The pain and nerve compression symptoms in all patients were relieved to various degrees post-operatively and some patients' symptoms disappeared. Good corrective effects on spinal deformity were observed and there were no instances of screw loosening, screw pullout, or fracture of the CICPS. PMMA leakage into the vertebral body venous plexus was observed in four patients, but this leakage was not clinically relevant. CT scan results 6 to 12 months after surgery showed that bone healing had occurred within the vertebrae and around the screws. None of the patients involved required revision surgery for screw loosening or failed fusion after CICPS implantation using PMMA. Pulmonary emboli or wound infections were not observed after surgery.

DISCUSSION

The optimum method for enhancing pedicle screw fixation strength has been investigated (1717 Becker S, Chavanne A, Spitaler R, Kropik K, Aigner N, Ogon M et al. Assessment of different screw augmentation techniques and screw designs in osteoporotic spines. Eur Spine J. 2008;17(11):1462-9, http://dx.doi.org/10.1007/s00586-008-0769-8.
http://dx.doi.org/10.1007/s00586-008-076...
), but no conclusive determination of the optimum method has been made. In the osteoporotic spine, the use of various absorbable or nonabsorbable cements to strengthen pedicle screws is considered the most effective method to stabilize and support the degenerating spinal column (2121 Lonstein JE, Denis F, Perra JH, Pinto MR, Smith MD, Winter RB. Complications Associated with Pedicle Screws*. J Bone Joint Surg Am. 1999;81(11):1519-28.

22 WITTENBERG RH, Lee K-S, Shea M, WHITE III AA, HAYES WC. Effect of screw diameter, insertion technique, and bone cement augmentation of pedicular screw fixation strength. Clin Orthop Relat Res. 1993;(296):278-87.
-2323 Pfeifer BA, Krag MH, Johnson C. Repair of failed transpedicle screw fixation: a biomechanical study comparing polymethylmethacrylate, milled bone, and matchstick bone reconstruction. Spine. 1994;19(3):350-3, http://dx.doi.org/10.1097/00007632-199402000-00017.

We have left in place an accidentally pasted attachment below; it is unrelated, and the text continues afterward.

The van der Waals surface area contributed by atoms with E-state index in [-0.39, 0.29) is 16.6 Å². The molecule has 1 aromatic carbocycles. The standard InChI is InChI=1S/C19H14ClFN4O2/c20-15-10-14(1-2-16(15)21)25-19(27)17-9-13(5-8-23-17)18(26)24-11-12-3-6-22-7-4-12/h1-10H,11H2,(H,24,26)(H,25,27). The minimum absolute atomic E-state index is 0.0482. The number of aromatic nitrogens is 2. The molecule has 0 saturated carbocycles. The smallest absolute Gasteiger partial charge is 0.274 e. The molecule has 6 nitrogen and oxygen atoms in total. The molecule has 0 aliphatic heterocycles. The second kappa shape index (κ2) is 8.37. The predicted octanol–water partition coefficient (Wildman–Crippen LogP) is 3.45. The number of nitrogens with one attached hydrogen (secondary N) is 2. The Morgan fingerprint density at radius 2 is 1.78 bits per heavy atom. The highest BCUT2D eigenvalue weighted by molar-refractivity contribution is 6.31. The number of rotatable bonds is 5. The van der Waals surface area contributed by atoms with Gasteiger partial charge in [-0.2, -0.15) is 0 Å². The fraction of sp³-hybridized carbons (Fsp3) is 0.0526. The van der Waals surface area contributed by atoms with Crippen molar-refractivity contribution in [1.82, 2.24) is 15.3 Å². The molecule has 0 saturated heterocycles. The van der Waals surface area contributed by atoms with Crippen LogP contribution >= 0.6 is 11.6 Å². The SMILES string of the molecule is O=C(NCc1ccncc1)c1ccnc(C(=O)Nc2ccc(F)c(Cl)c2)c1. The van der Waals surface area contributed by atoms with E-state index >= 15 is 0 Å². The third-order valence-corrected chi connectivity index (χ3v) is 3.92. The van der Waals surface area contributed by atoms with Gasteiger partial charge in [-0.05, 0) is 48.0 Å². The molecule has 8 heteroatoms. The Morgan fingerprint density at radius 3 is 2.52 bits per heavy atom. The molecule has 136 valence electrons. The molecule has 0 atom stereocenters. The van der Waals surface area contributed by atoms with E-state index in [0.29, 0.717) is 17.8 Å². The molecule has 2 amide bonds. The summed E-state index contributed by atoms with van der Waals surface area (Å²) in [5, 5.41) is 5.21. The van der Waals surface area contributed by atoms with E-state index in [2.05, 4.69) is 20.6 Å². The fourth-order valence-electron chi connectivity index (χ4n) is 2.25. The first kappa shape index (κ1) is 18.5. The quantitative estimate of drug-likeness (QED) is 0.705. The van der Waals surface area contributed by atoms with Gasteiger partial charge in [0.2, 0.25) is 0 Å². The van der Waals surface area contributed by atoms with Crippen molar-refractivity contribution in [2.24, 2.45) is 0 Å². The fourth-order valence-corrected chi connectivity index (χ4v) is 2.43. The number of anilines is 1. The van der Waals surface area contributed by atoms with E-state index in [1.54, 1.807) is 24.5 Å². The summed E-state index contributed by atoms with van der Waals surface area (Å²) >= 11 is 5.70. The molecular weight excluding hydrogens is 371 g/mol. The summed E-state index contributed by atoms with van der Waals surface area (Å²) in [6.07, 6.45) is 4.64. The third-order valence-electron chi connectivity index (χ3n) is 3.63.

http://dx.doi.org/10.1097/00007632-19940...
). Traditionally, PMMA use involves three main steps: 1) drill a pilot hole; 2) inject the PMMA; and 3) insert the pedicle screw. Using this traditional method, PMMA distribution cannot be controlled during the screw injection process, which leads to a high risk of PMMA leakage into the spinal canal, neural foramina, and vertebral venous plexus. PMMA leakage can damage the spinal cord, nerve root and other vital organs. Another complication is the exothermic reaction that occurs as the PMMA hardens which, especially when it occurs in close proximity to neural elements (2424 Wilkes RA, Mackinnon JG, Thomas WG. Neurological deterioration after cement injection into a vertebral body. J Bone Joint Surg Br. 1994;76(1):155.,2525 Chiras J, Depriester C, Weill A, Sola-Martinez M, Deramond H. Percutaneous vertebral surgery. Technics and indications. J Neuroradiol. 1997;24(1):45-59.), could damage these neural elements. In more serious cases, pulmonary embolism (2626 Jang JS, Lee SH, Jung SK. Pulmonary embolism of polymethylmethacrylate after percutaneous vertebroplasty: a report of three cases. Spine (Phila Pa 1976). 2002;27(19):E416-8, http://dx.doi.org/10.1097/00007632-200210010-00021.
http://dx.doi.org/10.1097/00007632-20021...
), paraplegia (2727 Lee BJ, Lee SR, Yoo TY. Paraplegia as a complication of percutaneous vertebroplasty with polymethylmethacrylate: a case report. Spine (Phila Pa 1976). 2002;27(19):E419-22, http://dx.doi.org/10.1097/00007632-200210010-00022.
http://dx.doi.org/10.1097/00007632-20021...
), or death (2828 Childers JC Jr. Cardiovascular Collapse and Death during Vertebroplasty [letter]. Radiology. 2003;228(3):902; author reply 902-3, http://dx.doi.org/10.1148/radiol.2283030235.
http://dx.doi.org/10.1148/radiol.2283030...
) can occur as a result of PMMA leakage.